Flashcards in Nonenzymatic Protein Function and Protein Analysis Deck (54):
Typical Protein Functions
1. supporting intracellular func and aidng w/ organization
2. acting as enzymes
Intracellular Protein Functions
1. Adhesion Molecules
3. Structural molecules
4. Motor molecules
5. Binding Proteins
Proteins in the intracellular or extracellular matrices regions such as actin, tubulin, elastin, collagen and keratin that contribute to constitution of ligaments, tendons, cartilage and basement membranes.
***They have repetitive secondary structures referred to as Motif that give them a fibrous appearance.
All Primary Structural Protein Types
***They give rise to motifs or repetitive secondary structural proteins
A primary structural protein that consists of 3 l-handed helices giving rise to a secondary right-handed helix. It constitutes the major extracellular matrices of connective tissues and is considered a fibrous tissue that gives the body strength and flexibility.
A primary structural protein that like collagen, constitutes the extracellular matrix of connective tissue. It allows the skin to stretch and recoil.
Intermediate filament protein mainly found in the epithelial tissues that gives rise to the hair, nail and skin.
***contributes to mechanical integrity of cell in addition to serving as a regulator. (for what??)
Primary structural protein that gives rise to the microfilaments and thin filaments of the myofibrils. It is polar and its polarity allows for unidirectional movement of motor proteins along its borders.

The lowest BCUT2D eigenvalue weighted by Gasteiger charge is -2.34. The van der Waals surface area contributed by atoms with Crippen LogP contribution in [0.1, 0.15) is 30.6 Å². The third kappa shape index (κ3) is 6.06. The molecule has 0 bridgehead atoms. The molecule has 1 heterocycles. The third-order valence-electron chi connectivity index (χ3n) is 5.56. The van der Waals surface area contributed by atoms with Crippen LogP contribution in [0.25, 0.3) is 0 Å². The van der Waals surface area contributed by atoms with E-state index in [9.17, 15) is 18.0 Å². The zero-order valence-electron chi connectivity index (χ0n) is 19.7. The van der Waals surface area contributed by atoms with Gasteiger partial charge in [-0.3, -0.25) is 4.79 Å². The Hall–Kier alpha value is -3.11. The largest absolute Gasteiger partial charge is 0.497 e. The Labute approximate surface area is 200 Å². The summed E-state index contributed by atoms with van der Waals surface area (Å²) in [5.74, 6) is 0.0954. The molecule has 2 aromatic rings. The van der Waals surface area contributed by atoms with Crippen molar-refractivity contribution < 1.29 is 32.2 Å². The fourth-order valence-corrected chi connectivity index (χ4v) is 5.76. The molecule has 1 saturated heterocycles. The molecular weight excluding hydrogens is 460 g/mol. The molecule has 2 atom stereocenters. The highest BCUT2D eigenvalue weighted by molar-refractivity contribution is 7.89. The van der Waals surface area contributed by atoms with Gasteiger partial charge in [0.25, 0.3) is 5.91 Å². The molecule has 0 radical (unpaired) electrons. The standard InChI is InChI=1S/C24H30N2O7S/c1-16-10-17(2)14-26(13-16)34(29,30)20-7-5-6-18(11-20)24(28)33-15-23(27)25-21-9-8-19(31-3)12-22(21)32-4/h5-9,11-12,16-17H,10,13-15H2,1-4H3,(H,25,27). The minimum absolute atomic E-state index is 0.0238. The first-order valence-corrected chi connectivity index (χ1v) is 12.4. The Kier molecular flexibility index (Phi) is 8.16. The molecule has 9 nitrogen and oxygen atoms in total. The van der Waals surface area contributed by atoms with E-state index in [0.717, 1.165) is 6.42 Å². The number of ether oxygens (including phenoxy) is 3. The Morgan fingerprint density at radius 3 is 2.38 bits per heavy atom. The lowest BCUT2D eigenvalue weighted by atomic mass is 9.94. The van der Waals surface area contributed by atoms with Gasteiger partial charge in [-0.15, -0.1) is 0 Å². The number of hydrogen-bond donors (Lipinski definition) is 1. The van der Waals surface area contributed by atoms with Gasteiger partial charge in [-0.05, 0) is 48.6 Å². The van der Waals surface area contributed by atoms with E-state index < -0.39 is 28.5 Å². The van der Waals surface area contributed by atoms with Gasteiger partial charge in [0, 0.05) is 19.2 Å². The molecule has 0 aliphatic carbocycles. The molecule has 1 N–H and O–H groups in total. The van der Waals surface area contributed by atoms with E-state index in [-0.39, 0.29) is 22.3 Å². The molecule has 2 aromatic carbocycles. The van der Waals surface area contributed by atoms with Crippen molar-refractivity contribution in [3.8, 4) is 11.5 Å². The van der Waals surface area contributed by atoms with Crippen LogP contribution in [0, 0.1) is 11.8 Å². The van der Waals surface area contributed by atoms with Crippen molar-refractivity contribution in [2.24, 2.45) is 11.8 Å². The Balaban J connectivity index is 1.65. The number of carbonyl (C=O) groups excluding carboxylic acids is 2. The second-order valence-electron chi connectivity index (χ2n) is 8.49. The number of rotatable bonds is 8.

****Is the most abundant protein in the body****
Primary structural proteins that give rise to microtubules. They are polar in nature like actins and specifically have their negative end adjacent to the their nuclei while having their positive ends somewhere in the periphery of the cell.
Cytoskeletal proteins that
1. help with chromosal separation in meiosis and mitosis
2.help with intracellular transport with dyesin and kinesin
3. provide structure and support for the cell's internal structure
One of the nonenzymatic protein types that can contribute to motor function by
1. providing enzymatic activity; ex. ATpase
2. providing structural support
3. providing motor activity: ex. flagella, celia
Main motor proteins:
Enzyme that triggers necessary conformational change for motor function
one of the major types of motor proteins that
1. interacts with actin in myofibril contraction
2. helps w/ cellular transport
Is composed of
Motor protein that is primarily known for its interaction with microtubules. It:
1. aligns chromosomes in the cell during metaphase
2. depolymerizes microtubules during anaphase
3. participates in vesicle transport intracellularly
It has two heads structurally, one of which is always tied to microtubule and it brings vesicles toward the positive end of the microtubule.
Another motor protein similar to kinesin with two heads, one of which is always tied to microtubules.
1. helps with flagella and celia's sliding movement
2. transport of vesicles intracellularly toward the negative end of microtubules
Proteins that bind other material for purpose of transport.
2. Ca-carrying proteins
3. DNA [transcription-factor] binding proteins
****Can help sequester molecules they bind and often have a dissociation curve indicating their affinity for the molecules they bind depending on environmental conditions****ex: oxyhemoglobin dissociation curve
Cell Adhesion Molecules
Proteins on the surface of cells that aid in binding of the cells to extracellular matrix or to other cells.
Have 3 primary categories:
Glycoproteins that mediate Ca dependent cell adhesion. Have specific types that contribute to adhesion of similar cell types.
one type of adhesion molecules with two spanning chains of alpha and beta that participate in sell signalling, in binding to and communicating with extracellular matrix, and in promoting cell division and apoptosis in addition to other processes.
***participate in cell defense and wbc migration***